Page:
Hozier’s “Take Me To Church” Lyrics Meaning

Hozier’s international mega hit “Take Me to Church” is a track that blew up more based on its symbolism than its sound. To put it in a different way, there is simply a lot of very deep meanings and interpretations behind this song.

First off it is using his lover as a metaphor for a religion, and his commitment to their relationship is represented by the devotion a faithful practitioner of this religion would display. Indeed Hozier wrote this song as he was recuperating from a breakup.

Moreover the reason he chose a religious theme is because he grew up in Ireland where the Catholic Church is very influential. And being a person who isn’t a big fan of the Church, he used this track as a medium to explain some of the ways he feels about that particular institution, as it is not meant to be an attack on faith in general.

During the music video, viewers can interpret that the one clear criticism Hozier has against the Church is their anti-gay stance.  In fact he has said on-record that he does not agree with the idea of ‘undermining humanity’ through oppression due to a person’s sexual orientation, as in his opinion, such preferences are natural. That is one of the reasons why there are many correlations between sensuality and religion found in “Take Me to Church”.

Another reason is that this is indeed a love song, specifically the love of intimacy with his partner. Hozier sees intimacy as a way by which individuals can assert and express themselves as human beings. So ultimately, Hozier’s clever use of popular religious-based symbols and ideas are not only intended to let his lover know how strongly he feels about him/her but also how much he appreciates their intimate life despite moral-based opposition. And ultimately the use of such widely-recognizable, controversial imagery is also what gives “Take Me to Church” its strong mass appeal.

Lyrics of Hozier's "Take Me to Church"

The following are what each of the lines in the song’s chorus above means:

Take me to church”

 Hozier defines the word “church” to include all institutions which according to him “undermine humanity”. Or in other words restrict natural human behavior, which in the context of this song would be the suppression of intimate desires or perhaps more specifically sexual orientation.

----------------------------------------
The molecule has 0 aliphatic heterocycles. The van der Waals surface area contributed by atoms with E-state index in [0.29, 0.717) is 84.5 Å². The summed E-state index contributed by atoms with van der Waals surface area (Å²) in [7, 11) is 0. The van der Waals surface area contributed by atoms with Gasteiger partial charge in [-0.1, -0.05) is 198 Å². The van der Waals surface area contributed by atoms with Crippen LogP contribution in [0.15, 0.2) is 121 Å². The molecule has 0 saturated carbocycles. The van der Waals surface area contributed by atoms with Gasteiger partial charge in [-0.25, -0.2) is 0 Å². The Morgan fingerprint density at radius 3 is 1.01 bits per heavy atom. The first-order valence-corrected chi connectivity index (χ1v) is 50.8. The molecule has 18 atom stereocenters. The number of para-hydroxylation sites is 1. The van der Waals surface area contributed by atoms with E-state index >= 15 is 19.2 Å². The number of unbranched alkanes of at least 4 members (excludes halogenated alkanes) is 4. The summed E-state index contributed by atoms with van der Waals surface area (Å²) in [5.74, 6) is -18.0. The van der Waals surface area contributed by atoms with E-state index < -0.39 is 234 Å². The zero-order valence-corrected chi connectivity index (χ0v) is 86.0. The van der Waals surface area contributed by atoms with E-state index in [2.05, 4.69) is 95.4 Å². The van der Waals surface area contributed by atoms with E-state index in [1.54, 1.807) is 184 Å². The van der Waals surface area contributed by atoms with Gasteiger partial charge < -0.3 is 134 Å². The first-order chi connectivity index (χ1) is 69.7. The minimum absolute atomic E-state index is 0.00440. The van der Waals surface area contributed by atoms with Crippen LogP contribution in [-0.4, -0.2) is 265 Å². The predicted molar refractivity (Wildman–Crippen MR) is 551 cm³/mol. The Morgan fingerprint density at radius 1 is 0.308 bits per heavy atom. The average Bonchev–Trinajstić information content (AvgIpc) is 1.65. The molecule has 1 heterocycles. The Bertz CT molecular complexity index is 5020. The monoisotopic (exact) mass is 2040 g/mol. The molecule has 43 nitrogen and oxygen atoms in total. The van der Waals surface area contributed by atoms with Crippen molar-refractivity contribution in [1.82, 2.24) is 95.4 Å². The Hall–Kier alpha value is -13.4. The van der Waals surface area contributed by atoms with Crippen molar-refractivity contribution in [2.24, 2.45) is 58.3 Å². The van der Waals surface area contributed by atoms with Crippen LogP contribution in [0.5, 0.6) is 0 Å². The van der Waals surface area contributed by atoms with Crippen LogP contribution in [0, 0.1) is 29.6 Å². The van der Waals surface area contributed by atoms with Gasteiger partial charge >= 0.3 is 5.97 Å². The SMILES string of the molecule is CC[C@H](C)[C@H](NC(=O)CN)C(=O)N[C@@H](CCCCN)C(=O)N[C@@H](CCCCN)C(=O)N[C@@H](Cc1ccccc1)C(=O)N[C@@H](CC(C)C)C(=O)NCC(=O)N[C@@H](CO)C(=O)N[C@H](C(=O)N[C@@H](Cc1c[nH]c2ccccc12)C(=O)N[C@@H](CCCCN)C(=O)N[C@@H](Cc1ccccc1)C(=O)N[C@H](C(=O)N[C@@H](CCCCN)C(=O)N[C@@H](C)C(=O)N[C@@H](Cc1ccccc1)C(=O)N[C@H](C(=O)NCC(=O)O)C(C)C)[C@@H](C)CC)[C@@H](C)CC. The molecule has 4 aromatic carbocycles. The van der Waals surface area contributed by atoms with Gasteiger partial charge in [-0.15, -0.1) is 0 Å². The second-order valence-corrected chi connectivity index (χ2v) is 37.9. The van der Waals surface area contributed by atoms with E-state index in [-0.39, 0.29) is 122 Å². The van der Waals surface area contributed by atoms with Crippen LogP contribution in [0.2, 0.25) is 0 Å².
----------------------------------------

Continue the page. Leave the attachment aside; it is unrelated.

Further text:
“I’ll worship like a dog at the shrine of your lies

 A number of different theories have been put forth as to the meaning of this line. However, within the context of the song, it most likely alludes to Hozier’s religious-like devotion to his lover.

I’ll tell you my sins, and you can sharpen your knives

During this line, Hozier seemingly jumps off the topic of his lover and back specifically to the church, where people traditionally go to confess their sins. If nothing else, it is to insinuate that the person(s) he is admitting his shortcomings to is dangerous, as in having the intent to somehow harm him or others.  But again he can be referring to a malicious, insensitive, non-reciprocating lover just as much as an actual judgmental institution.

“Offer me the deathless death

This is most likely an allusion to Hozier’s understanding of falling in love. In other words, he compares love to dying as in an older version of yourself passes away. This older version is then replaced by the perception your lover has of you. However, such a phrase as “deathless death” also has a strong religious history as it can refer to the level of self-sacrifice the Apostle Paul and other of such religious leaders advocated in the name of spiritual salvation. It can also refer to the concept of eternal life, as in life after death.

Good God, let me give you my life

Again we have a phrase with a strong spiritual connotation yet which Hozier is likely using as an allegory for his romantic feelings. To put differently, ideologically religious devotees are expected to be willing, if not required, to give their lives to the Supreme Being. However, the way Hozier uses the term “Good God” seems more like a powerful exclamation to strengthen his expression of a desire to give his all to the person he loves.